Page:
We are born with the need to belong, and there is no age or stage of life in which we are free from that basic need. In its extremes we see it all the way from the infant who clings to his mother to the obnoxious and emotionally needy adult who tries to push his way into every social setting and every conversation. Because the need to belong is universal, one of the most serious and painful punishments in prison is “solitary confinement”.
In his book, The Identity Society, William Glasser states that “the need for involvement has been built into our nervous systems for the last half-million years. We always need involvement, and we feel pain when we have none. The pain warns us to seek involvement with others.” There are myriad ways in which involvement may happen. The extrovert, the one who gets energy from crowds, will be overtly involved, perhaps with whole multitudes. The introvert, the one who is drained by crowds, may find a place on the side-lines, quietly engaged with others.
There are those who substitute self-involvement for involvement with others, thereby masking that innate need to belong, to feel connected to others. But self-involvement is an inadequate alternative. We cannot fool our nervous systems for long. We soon become dissatisfied and the pain of our emptiness and non-belonging returns.
Alienation and estrangement are unnatural and therefore painful conditions for humans. There is both a fact and feeling of belonging, because no matter how much or to what we belong, unless we have a feeling of belonging, we do not actually belong. We all know people, in fact, we may be people, who belong to every social club in town, and who attend a half-dozen committee meetings each week, but who still feel lonely and alienated. These are people who are searching for what it seems that they already have. You can belong and still fail to have a sense of belonging.
One of the tragedies of life is that there are so many who feel unwanted, unneeded, unloved and unappreciated. People do unhappy and harmful things to others and to themselves because of loneliness, alienation, and a pervading feeling of not belonging. Those who do not feel they belong often compensate by trying to possess both people and things, but the possession of people and things is spiritually dangerous and ultimately counterproductive. Filling the void in life with material things is an exercise in futility, and trying to possess – own – control people will ultimately destroy any relationship.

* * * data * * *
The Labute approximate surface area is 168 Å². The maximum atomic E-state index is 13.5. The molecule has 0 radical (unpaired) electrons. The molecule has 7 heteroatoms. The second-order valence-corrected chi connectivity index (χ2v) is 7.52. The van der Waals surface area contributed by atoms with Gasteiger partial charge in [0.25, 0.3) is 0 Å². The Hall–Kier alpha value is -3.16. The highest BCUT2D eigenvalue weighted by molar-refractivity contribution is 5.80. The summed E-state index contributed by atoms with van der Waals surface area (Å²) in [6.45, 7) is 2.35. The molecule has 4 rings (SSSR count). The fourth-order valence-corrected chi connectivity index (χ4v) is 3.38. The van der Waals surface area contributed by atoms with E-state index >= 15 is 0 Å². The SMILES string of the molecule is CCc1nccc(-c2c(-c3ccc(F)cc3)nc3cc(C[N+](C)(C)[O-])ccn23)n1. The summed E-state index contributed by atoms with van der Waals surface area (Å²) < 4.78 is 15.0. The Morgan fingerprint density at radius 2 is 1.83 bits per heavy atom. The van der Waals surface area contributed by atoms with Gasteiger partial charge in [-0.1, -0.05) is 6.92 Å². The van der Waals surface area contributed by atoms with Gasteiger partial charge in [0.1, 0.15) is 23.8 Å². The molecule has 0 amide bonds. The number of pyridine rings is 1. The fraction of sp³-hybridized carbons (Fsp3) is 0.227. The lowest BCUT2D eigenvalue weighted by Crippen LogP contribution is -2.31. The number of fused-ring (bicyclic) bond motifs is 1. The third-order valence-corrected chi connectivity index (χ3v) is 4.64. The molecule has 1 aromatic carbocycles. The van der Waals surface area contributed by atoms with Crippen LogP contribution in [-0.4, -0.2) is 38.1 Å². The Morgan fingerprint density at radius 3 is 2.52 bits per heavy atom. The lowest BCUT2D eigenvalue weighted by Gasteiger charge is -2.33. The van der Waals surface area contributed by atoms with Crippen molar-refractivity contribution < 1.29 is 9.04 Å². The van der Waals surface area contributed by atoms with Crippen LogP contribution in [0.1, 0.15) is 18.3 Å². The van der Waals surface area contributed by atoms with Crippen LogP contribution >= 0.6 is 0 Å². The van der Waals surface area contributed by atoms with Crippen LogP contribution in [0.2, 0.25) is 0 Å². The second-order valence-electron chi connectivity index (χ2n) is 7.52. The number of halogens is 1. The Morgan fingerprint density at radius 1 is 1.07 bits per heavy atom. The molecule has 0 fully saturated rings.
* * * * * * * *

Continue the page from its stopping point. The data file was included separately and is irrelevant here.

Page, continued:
Happiness does not consist of the abundance of things or people we possess.. There is hardly a way you can experience a warm and satisfying sense of belonging to something or someone you own. Our deepest need is not to possess but to be accepted and acknowledged. In the final analysis, our stature is not measured by what belongs to us, but by that to which we belong.
A number of years ago Diana Barrymore wrote an autobiography entitled, Too Much Too Soon. After reading this catalogue of human tragedy, it seemed that the book should have been entitled, Too Little Too Late. This grim autobiography is a classic example of the kind of emotional and spiritual decay that takes place when there is no sense of belonging. Early in the book the author gives the key to her unhappy life. She said: “I didn’t have love. I never belonged”.
There are many forms of exclusion, many ways we may feel shut out. We may be excluded from certain economic groups because we are too poor, or excluded by the poor because we are wealthy, or by our peers who are in competition with us. We may be excluded by a different generation, younger or older, who do not trust or understand us, or who feel we do not understand them. Sometimes we are excluded from parts of ourselves because of interpersonal compartmentalization, or because we have closed the door on some wounded area of life that we do not intend to open for fear of being hurt again.
The secret to having and maintaining a sense of acceptance and belonging that is genuine and lasting is to avoid pretension. However, when you do not pretend to be that which you are not, you run the risk of being accepted for who you are, warts and all. Nothing is more tempting or exhausting than seeking acceptance by pretension. It takes intentional effort, self acceptance and constant practice to consistently present yourself as who you really are, but it is worth the effort.
I am not through here. Stay tuned in next week.
By Dr. Thomas Lane Butts